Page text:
What is a Thyroid?
I am a Thriving Thyroid Warrior! I was diagnosed with Grave’s Disease in November 2002 after about 6 months of thinking I was going insane, literally. I swung back and forth with my moods, I shook like a drunk looking for a drink and I was the thinnest I had ever been at 156lbs. I know what you’re trying not to think…..156lbs, really. But I’ll tell you for someone of average build and a height of 5’10” that’s pretty thin in my book. I gained 80lb over the next 10 years. Gaining that much weight and not being able to lose it completely changed how I perceived myself.
I thank my old room-mates cousin and friend for noticing my symptoms. She should have, she had the same ones haha. She was the first person to tell me I wasn’t going to end up in a padded room with no visitors. Looking back I should have known Grave’s was a possibility, my grandmother had it and so does my aunt. My aunt and I actually have almost identical symptoms, go figure. I just never connected the dots. Just for those of you who aren’t aware, thyroid disease is not only hereditary but environmental, developed during pregnancy, or developed after being diagnosed with Hashimoto’s Disease.
I made an appointment with my GP who confirmed with blood tests that I did indeed have Grave’s Disease and I was sent off with a recommendation for a specialist called an Endocrinologist. This doctor scared the crap out of me! My first appointment he did an ultrasound and told me they had found something he called “hot nodules”. Say what!?! Is he for real? He basically saw growths on my thyroid gland and worried they could be cancerous. The word still freaks me out. Thankfully they weren’t but I know many that have had it be cancer and that is no picnic, my friend. The doctor recommended a procedure referred to as RAI, Radio Active Iodine, and told me that once it was over I would just need one pill a day for the rest of my life. I certainly hope lightening doesn’t strike years later when a patient finds out a doctor lied. It was not just one pill. I went for bloodwork ever 3-6 months for over 5 years before I stupidly stopped taking medication for 2 years out of frustration. NEVER STOP TAKING YOUR MEDICATION! I pulled my head out of my @$$ and ended up with a really great doctor who helped me achieve optimal levels for the first time since I was diagnosed. I was and continue to be grateful to Dr. Bubb for giving me my life back.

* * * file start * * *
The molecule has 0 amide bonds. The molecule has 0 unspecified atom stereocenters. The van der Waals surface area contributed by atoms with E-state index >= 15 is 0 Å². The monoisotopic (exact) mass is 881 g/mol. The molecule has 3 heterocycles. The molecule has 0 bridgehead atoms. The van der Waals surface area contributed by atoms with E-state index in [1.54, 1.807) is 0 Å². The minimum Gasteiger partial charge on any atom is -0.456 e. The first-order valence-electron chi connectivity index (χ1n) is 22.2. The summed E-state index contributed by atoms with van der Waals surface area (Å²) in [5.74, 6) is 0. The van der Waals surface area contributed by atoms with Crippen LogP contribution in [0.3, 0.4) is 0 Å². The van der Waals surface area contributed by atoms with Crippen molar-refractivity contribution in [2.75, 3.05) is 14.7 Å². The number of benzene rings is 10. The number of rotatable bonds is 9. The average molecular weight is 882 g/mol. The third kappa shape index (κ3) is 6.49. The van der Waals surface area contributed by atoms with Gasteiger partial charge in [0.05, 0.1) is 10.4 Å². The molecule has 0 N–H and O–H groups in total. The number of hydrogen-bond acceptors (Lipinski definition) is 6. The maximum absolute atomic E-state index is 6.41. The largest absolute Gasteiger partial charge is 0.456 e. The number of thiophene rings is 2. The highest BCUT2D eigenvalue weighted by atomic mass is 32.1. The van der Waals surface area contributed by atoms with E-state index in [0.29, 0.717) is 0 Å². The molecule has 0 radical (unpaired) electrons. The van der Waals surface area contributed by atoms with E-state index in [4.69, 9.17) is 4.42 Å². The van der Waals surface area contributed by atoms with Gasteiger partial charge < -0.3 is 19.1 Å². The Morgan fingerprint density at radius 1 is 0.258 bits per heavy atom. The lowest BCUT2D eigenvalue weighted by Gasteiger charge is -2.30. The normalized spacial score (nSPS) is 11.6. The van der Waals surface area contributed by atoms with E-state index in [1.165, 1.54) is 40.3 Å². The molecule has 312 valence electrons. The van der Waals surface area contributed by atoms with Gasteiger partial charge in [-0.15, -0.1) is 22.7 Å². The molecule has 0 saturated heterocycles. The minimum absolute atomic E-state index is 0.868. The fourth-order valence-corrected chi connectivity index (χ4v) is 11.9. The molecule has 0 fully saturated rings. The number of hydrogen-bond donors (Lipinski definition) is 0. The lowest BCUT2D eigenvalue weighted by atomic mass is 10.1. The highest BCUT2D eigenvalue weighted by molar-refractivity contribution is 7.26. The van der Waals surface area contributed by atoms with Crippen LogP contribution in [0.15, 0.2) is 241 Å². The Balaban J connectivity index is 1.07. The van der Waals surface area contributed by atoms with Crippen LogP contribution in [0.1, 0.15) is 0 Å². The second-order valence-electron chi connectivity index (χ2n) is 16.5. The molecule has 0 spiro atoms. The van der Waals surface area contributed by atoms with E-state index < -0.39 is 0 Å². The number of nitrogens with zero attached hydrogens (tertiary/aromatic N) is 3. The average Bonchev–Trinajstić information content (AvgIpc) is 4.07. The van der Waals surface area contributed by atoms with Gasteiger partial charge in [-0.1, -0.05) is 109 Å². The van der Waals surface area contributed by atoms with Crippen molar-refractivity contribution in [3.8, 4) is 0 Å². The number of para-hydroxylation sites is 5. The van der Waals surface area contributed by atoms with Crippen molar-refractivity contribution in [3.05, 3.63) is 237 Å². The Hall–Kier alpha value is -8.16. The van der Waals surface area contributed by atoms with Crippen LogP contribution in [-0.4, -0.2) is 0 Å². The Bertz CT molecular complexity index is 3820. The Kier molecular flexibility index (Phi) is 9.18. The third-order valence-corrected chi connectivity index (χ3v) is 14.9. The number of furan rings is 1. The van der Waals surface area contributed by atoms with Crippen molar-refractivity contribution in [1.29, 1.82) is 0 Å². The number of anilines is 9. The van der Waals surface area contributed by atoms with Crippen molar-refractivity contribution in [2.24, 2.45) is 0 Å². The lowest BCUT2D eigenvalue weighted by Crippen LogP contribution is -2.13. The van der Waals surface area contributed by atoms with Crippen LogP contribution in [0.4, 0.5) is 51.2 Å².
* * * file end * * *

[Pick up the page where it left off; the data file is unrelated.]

You don’t realize how withdrawn you become and how much you isolate yourself until its 12 years later and your friends no longer ask you to hangout or to events because they know you won’t show. The anxiety is awful! I’ve still never had a doctor explain to me how much my thyroid controls my entire body. I learned that from the amazing women on a Facebook support group. I learned what not to eat and why it matters. I learned so many symptoms I was experiencing throughout the past decade were related to my thyroid not functioning proper. For those unfamiliar there are over 300 symptoms you can experience when you aren’t medication optimally. I am slowly trying to put myself back out there but am now socially awkward and panic on large groups but I’m trying and that’s all I can do.
So there’s little background on my crazy. I’m no longer bitter about a disease that was controlling my life for so many years because I now control the disease. I know what to do and what to ask of my doctor to ensure I receive the best care possible. Having information and a great support group are key for me. Relating with thousands of women across the world over a butterfly shaped organ in my neck has given me peace. I’m not alone. I can help others who are in the same boat I was in 5 years ago. I continue to thrive each day, sure I stumble once in a while but I refuse to fall.